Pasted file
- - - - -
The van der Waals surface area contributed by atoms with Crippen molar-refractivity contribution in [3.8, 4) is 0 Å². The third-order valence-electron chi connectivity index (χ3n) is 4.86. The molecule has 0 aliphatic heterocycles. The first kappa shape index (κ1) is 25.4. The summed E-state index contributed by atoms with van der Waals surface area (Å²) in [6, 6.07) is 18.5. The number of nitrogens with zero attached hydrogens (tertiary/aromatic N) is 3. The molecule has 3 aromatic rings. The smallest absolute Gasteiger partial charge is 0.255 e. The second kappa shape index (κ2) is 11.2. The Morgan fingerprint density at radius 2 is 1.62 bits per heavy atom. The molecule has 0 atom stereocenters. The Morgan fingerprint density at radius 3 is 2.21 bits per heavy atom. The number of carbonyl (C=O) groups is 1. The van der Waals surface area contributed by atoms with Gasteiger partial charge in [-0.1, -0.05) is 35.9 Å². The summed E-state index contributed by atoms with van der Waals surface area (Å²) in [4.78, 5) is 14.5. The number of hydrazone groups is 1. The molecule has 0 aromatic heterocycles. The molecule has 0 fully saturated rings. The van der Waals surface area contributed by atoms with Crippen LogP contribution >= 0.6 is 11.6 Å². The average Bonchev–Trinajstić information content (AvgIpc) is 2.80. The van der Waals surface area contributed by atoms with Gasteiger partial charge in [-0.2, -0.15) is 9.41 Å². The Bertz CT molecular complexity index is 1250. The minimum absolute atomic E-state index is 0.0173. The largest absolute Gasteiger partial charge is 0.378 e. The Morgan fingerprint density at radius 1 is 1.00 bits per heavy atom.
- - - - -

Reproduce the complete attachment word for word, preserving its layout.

The van der Waals surface area contributed by atoms with Crippen molar-refractivity contribution in [3.8, 4) is 0 Å². The third-order valence-electron chi connectivity index (χ3n) is 4.86. The molecule has 0 aliphatic heterocycles. The first kappa shape index (κ1) is 25.4. The summed E-state index contributed by atoms with van der Waals surface area (Å²) in [6, 6.07) is 18.5. The number of nitrogens with zero attached hydrogens (tertiary/aromatic N) is 3. The molecule has 3 aromatic rings. The smallest absolute Gasteiger partial charge is 0.255 e. The second kappa shape index (κ2) is 11.2. The Morgan fingerprint density at radius 2 is 1.62 bits per heavy atom. The molecule has 0 atom stereocenters. The Morgan fingerprint density at radius 3 is 2.21 bits per heavy atom. The number of carbonyl (C=O) groups is 1. The van der Waals surface area contributed by atoms with Gasteiger partial charge in [-0.1, -0.05) is 35.9 Å². The summed E-state index contributed by atoms with van der Waals surface area (Å²) in [4.78, 5) is 14.5. The number of hydrazone groups is 1. The molecule has 0 aromatic heterocycles. The molecule has 0 fully saturated rings. The van der Waals surface area contributed by atoms with Crippen LogP contribution >= 0.6 is 11.6 Å². The average Bonchev–Trinajstić information content (AvgIpc) is 2.80. The van der Waals surface area contributed by atoms with Gasteiger partial charge in [-0.2, -0.15) is 9.41 Å². The Bertz CT molecular complexity index is 1250. The minimum absolute atomic E-state index is 0.0173. The largest absolute Gasteiger partial charge is 0.378 e. The Morgan fingerprint density at radius 1 is 1.00 bits per heavy atom.